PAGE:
Avalide Uses

How Does Avalide Work?

The two drugs in Avalide work in different ways to lower blood pressure. Irbesartan belongs to a class of medications called angiotensin II receptor blockers (or commonly "ARBs").
 
Angiotensin II narrows (constricts) blood vessels, making it more difficult for the heart to pump blood through them. This causes blood pressure to increase. Irbesartan blocks angiotensin II receptors, preventing angiotensin II from narrowing the blood vessels. Because of this action, the blood vessels stay relaxed, and blood pressure lowers.
 
Hydrochlorothiazide (HCTZ) is a diuretic or "water pill." It works by increasing the amount of salt and water the kidneys remove from the blood. This extra salt and water is then passed out through the urine. The removal of salt and water decreases blood volume, resulting in lower blood pressure.
 

Can Children Use It?

This medication is not approved for use in children (usually defined as people younger than 18 years of age). It has not been adequately studied in this age group.
 

Can Older Adults Use It?

In clinical studies of Avalide, older adults did not respond any differently to the medication than younger age groups. However, there were very few older adults in these trials. Some older adults may be more sensitive to the effects of the medication. Therefore, some older adults may need to start on a lower Avalide dosage.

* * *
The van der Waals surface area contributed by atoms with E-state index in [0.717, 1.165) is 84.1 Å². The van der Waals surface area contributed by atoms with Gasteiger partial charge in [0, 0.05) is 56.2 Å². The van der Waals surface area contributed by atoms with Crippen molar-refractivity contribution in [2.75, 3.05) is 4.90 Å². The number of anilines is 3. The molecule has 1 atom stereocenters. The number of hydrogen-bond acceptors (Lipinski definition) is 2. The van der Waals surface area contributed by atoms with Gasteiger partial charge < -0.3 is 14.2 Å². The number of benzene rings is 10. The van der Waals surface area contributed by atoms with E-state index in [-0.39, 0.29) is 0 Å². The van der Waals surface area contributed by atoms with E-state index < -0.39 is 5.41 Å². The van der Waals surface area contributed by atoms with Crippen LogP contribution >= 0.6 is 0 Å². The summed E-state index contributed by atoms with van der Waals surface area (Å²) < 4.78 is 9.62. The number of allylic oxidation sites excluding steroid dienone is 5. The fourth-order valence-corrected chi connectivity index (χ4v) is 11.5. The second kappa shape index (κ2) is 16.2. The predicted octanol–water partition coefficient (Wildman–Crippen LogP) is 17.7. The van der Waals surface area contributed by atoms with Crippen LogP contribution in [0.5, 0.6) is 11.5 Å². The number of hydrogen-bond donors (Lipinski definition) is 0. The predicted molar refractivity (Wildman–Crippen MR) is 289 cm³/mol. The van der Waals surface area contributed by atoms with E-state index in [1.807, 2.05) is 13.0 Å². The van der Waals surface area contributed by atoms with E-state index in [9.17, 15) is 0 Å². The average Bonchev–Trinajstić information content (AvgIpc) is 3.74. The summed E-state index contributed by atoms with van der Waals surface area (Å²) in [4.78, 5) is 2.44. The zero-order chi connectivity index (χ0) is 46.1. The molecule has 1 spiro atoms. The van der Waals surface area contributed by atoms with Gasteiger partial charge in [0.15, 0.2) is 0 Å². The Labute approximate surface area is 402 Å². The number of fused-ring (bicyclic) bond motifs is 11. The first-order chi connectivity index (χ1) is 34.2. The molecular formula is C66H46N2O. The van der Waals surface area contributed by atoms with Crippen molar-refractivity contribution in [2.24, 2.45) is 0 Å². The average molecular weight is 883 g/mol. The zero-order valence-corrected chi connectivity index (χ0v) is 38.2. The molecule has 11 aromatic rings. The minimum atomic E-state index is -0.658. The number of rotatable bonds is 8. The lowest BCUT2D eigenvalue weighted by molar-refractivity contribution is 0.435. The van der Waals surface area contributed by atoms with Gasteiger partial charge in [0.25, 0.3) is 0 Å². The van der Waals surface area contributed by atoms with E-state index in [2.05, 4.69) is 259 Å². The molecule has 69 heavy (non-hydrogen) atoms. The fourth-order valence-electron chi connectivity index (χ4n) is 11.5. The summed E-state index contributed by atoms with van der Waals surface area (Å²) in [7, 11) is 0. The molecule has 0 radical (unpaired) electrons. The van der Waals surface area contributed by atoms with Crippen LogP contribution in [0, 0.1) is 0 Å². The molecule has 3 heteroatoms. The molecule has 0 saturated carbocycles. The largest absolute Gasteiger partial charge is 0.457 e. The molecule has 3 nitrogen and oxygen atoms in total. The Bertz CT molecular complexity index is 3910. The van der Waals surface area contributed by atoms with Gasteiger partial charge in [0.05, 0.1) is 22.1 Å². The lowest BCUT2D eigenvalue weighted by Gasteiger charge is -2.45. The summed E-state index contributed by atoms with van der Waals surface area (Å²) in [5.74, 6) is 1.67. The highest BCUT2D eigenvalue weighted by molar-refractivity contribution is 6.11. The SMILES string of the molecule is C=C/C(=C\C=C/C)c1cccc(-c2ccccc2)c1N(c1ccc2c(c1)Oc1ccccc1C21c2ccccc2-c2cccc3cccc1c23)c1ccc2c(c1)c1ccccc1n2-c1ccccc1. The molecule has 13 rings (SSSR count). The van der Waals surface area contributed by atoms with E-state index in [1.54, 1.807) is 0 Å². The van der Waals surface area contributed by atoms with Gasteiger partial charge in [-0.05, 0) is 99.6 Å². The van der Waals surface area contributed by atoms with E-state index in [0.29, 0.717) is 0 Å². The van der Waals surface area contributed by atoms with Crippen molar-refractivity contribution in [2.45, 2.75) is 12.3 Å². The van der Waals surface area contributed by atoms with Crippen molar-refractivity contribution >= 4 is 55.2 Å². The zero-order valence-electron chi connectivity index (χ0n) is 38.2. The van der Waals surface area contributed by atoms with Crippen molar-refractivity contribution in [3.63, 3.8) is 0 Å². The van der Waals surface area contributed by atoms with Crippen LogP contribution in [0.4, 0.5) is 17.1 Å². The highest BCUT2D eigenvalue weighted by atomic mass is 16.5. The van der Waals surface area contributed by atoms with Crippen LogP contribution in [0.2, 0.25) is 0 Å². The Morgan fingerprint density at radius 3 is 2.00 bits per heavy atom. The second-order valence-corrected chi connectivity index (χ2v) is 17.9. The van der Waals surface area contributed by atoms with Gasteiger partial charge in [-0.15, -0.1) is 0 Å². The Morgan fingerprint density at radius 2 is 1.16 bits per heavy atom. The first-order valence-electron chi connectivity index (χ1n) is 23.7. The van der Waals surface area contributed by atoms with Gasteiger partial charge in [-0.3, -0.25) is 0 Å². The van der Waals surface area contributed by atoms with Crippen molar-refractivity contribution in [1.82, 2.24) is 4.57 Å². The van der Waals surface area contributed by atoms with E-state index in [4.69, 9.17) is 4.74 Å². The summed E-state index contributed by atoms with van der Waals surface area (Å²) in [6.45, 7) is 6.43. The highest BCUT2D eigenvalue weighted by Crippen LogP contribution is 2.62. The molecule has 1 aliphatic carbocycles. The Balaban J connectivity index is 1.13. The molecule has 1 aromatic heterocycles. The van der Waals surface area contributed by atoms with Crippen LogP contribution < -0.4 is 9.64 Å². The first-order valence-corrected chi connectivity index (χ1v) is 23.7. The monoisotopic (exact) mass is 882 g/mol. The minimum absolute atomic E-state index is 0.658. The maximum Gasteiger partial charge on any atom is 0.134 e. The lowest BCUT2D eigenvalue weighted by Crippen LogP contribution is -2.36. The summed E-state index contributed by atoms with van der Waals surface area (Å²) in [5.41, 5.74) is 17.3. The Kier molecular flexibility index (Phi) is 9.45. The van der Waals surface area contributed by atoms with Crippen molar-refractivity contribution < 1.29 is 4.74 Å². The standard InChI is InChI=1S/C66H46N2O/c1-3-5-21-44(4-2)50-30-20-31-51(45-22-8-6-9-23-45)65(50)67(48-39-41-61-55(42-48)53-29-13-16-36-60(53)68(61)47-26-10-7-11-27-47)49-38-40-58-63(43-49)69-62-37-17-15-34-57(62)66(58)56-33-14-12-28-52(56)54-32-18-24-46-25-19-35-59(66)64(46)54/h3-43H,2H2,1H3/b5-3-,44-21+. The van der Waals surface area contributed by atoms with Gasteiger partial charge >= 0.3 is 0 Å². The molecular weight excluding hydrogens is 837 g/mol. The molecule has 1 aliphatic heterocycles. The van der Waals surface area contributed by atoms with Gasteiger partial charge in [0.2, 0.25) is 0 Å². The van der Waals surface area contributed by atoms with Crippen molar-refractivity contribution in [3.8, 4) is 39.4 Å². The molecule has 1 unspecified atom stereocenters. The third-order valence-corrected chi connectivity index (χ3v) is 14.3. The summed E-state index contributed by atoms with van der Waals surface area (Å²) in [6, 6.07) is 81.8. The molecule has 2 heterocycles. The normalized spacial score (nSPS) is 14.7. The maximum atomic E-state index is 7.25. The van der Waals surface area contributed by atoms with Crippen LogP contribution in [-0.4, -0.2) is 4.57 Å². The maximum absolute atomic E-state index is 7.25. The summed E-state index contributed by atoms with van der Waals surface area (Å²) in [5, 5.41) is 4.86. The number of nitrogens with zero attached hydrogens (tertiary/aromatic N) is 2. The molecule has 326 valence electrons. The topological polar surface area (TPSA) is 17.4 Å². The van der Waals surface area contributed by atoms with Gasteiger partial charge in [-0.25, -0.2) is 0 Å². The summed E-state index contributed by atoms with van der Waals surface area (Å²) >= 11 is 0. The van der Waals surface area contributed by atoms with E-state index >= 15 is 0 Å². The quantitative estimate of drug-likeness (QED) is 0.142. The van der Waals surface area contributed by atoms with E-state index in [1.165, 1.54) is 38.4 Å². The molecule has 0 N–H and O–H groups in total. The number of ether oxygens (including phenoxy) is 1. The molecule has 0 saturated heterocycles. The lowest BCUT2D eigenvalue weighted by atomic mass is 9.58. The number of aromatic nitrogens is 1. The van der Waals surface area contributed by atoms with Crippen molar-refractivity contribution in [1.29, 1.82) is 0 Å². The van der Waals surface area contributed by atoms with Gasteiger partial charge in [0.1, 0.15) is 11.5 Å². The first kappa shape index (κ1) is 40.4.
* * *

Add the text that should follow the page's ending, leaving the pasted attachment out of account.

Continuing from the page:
Are There Off-Label Uses for Avalide?

On occasion, your healthcare provider may recommend this medicine for something other than the treatment of high blood pressure. This is called an "off-label" use. At this time, there are no universally accepted off-label uses for Avalide.
10 Foods That Lower Cholesterol

Avalide Medication Information

Terms of Use
Advertise with Us
Contact Us
About eMedTV
Privacy Policy
Copyright © 2006-2017 Clinaero, Inc.
eMedTV serves only as an informational resource. This site does not dispense medical advice or advice of any kind. Site users seeking medical advice about their specific situation should consult with their own physician. Click Terms of Use for more information.